Kolkata will become a world-class city once India’s first underwater metro train starts plying under the River Hooghly. The two tunnels of the upcoming metro train under the Hooghly River connecting the twin cities of Kolkata and Howrah are part of the INR 9000-crore East West Metro project, including a 10.8km underground route and a 5.8km elevated corridor. The construction of Kolkata’s underwater metro train tunnels started recently and will be finished by the end of July 2017.
The underwater metro train in Kolkata is one of the country’s travel wonders, including the fastest Delhi-Agra Gatimaan Express, the Delhi-Lucknow Double Decker, the Delhi-Assam wildlife adventure train, the Delhi-Varanasi Bullet corridor, the Ahmedabad-Mumbai Bullet train, Delhi IGI Airport’s air train, and India’s first Vistadome coach train.
Kolkata’s underwater metro train will be running 13 meters below the riverbed of the Ganges and 30 meters below the surface of the earth. About 520 meters long, the two parallel tunnels will be located on either side of the Hooghly River between Kolkata and Howrah. The 16.6-km long East West Metro route will have 12 stations: six in the elevated corridor and six in the underground corridor.
About 250 people have been employed for digging the under-river metro train tunnels. The construction is in full swing 24 hours a day. The tunnels will be sealed with a thick concrete layer to avert disasters like collapsing of earth, soil erosion, and water seepage, which are major concerns about the underwater metro train in Kolkata.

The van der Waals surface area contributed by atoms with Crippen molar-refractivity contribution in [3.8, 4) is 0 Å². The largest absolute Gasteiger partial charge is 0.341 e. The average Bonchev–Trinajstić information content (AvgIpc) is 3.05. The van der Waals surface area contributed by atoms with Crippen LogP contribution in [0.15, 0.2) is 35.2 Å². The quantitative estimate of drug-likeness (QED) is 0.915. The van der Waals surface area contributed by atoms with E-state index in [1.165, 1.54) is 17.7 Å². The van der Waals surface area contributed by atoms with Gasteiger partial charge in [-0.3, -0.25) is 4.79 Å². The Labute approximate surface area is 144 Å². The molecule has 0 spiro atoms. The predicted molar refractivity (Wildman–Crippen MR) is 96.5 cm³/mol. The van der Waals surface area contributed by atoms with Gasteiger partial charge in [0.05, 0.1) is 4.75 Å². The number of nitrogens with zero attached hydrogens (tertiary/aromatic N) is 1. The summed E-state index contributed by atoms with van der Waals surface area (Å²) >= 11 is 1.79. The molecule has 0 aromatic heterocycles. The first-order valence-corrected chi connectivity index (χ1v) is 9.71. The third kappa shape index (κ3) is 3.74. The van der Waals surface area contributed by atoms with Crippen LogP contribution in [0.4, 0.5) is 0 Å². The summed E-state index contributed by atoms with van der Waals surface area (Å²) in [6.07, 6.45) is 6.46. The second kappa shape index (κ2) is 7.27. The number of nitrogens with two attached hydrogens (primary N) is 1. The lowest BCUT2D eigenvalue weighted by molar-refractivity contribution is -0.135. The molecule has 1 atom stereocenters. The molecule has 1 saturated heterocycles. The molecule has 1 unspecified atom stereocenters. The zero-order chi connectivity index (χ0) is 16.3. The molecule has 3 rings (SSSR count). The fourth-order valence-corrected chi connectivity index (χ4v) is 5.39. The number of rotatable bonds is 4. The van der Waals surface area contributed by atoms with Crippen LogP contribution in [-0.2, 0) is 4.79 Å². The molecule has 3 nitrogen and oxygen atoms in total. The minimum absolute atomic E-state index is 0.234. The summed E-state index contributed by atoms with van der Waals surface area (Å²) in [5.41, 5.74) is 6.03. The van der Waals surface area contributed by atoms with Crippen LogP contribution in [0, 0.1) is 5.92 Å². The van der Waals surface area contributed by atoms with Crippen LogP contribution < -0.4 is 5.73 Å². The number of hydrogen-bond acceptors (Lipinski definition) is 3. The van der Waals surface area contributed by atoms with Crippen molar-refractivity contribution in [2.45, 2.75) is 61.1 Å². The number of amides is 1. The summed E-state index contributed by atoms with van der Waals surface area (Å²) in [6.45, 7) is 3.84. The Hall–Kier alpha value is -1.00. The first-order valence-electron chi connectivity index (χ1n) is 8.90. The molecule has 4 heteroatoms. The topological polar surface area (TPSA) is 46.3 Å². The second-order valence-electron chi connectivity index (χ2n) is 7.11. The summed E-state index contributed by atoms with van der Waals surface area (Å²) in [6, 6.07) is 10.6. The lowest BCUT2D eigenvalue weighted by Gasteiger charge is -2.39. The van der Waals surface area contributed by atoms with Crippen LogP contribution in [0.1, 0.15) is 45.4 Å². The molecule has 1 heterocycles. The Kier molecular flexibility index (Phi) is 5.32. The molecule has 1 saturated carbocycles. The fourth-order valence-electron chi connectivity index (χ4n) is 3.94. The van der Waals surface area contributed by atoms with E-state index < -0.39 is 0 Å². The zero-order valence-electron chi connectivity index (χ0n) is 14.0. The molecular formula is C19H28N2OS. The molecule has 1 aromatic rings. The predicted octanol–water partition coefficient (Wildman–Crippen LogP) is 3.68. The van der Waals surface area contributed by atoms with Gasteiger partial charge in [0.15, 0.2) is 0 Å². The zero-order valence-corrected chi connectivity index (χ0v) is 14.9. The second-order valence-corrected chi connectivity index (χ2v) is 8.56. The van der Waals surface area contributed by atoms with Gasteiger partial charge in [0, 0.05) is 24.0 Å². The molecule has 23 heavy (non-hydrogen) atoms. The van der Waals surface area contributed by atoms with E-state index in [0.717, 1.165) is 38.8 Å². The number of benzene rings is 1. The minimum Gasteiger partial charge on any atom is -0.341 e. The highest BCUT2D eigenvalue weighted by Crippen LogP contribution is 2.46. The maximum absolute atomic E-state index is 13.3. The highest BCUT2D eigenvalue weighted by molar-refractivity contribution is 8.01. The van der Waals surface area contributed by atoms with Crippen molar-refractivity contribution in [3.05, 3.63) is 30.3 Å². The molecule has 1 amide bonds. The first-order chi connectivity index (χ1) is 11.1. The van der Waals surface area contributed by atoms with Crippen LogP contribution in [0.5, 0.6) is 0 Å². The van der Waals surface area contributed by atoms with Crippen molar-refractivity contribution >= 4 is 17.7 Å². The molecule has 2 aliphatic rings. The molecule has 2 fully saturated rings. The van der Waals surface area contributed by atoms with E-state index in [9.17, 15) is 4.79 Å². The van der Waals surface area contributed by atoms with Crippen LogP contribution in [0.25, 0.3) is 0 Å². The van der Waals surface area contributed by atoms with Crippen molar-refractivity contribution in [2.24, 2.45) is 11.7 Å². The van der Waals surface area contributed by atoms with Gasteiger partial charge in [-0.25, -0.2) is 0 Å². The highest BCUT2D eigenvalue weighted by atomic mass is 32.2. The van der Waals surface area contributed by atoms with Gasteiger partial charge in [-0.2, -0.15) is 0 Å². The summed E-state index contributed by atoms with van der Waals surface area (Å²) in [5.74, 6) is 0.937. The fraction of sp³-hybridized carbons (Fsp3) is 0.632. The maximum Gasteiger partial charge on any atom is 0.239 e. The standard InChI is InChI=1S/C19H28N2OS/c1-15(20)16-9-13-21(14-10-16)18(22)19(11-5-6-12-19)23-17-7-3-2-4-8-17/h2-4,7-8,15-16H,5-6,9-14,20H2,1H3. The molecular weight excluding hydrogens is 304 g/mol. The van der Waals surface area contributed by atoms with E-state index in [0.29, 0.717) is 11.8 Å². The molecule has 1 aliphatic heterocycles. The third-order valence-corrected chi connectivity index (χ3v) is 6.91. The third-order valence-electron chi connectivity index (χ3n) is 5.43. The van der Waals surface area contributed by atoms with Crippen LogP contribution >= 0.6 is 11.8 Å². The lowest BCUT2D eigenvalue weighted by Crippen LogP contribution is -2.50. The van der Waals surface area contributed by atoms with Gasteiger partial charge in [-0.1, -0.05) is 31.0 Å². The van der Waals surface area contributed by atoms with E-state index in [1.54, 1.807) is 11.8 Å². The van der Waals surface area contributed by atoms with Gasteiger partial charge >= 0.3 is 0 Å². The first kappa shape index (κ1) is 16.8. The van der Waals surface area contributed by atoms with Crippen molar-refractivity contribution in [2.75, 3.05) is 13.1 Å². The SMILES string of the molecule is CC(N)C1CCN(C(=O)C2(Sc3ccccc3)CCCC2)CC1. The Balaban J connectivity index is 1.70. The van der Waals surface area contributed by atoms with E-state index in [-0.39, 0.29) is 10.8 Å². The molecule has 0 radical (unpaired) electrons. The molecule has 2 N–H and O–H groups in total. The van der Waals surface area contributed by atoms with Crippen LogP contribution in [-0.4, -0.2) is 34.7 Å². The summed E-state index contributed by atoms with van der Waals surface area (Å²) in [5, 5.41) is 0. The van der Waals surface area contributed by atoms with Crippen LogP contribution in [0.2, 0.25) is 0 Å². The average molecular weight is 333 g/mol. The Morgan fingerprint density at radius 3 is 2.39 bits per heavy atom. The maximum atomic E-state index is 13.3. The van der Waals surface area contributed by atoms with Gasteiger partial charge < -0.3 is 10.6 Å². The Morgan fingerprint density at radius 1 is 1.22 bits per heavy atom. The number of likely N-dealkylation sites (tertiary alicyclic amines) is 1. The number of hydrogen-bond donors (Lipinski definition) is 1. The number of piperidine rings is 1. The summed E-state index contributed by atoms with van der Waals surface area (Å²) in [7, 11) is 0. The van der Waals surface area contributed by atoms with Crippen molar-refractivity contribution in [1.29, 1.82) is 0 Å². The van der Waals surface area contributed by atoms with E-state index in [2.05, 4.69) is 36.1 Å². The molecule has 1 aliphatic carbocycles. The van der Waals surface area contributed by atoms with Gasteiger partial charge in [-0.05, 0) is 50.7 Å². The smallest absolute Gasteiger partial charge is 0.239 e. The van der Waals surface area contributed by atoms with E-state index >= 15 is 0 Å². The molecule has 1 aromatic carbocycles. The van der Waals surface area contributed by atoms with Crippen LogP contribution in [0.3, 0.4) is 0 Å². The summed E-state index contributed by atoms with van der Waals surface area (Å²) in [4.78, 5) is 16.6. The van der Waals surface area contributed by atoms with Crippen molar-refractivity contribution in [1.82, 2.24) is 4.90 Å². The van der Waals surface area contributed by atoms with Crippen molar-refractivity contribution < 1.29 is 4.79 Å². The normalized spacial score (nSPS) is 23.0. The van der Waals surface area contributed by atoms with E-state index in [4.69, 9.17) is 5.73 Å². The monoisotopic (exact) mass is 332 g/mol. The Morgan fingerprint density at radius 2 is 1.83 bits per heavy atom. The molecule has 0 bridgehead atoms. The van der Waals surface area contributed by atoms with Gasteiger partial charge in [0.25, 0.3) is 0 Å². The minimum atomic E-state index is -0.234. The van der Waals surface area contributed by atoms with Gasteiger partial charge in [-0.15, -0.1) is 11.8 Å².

Possible damage to three heritage buildings located in close proximity to the East West Metro route is another gnawing concern with the tunneling of the underwater metro train in Kolkata. These heritage buildings among the protected monuments of Kolkata, include the Currency Building, an Italian structure dating back to the 1830s during Lord William Bentinck was the Governor General of British India. The Currency Building was home to the Reserve Bank of India in the then Calcutta until 1937.
The other two heritage sites on the verge of damage are Beth-El and Maghen David Jewish synagogues. In addition, the Howrah District Library already got some cracks which resulted from the digging of Kolkata’s underwater metro train tunnels by a mammoth Tunnel Boring Machine (TBM). The Kolkata Metro Railway Corporation Limited is trying hard to address or mitigate these concerns which are in fact difficult to deal with in a densely populated metropolis like Kolkata.
One of the tunnels for the underwater metro train in Kolkata will be built by May end or in the first week of June 2017. The construction of the other tunnel will be over by July end this year. Once one tunnel is built, the other will be dug. Two tunnel boring machines can’t work at the same time given the nature of the soil under the riverbed of the Ganges.
The upcoming underwater metro train in Kolkata is one of the things the City of Joy has in common with London. A replica of London’s Big Ben has already become a landmark in Kolkata.
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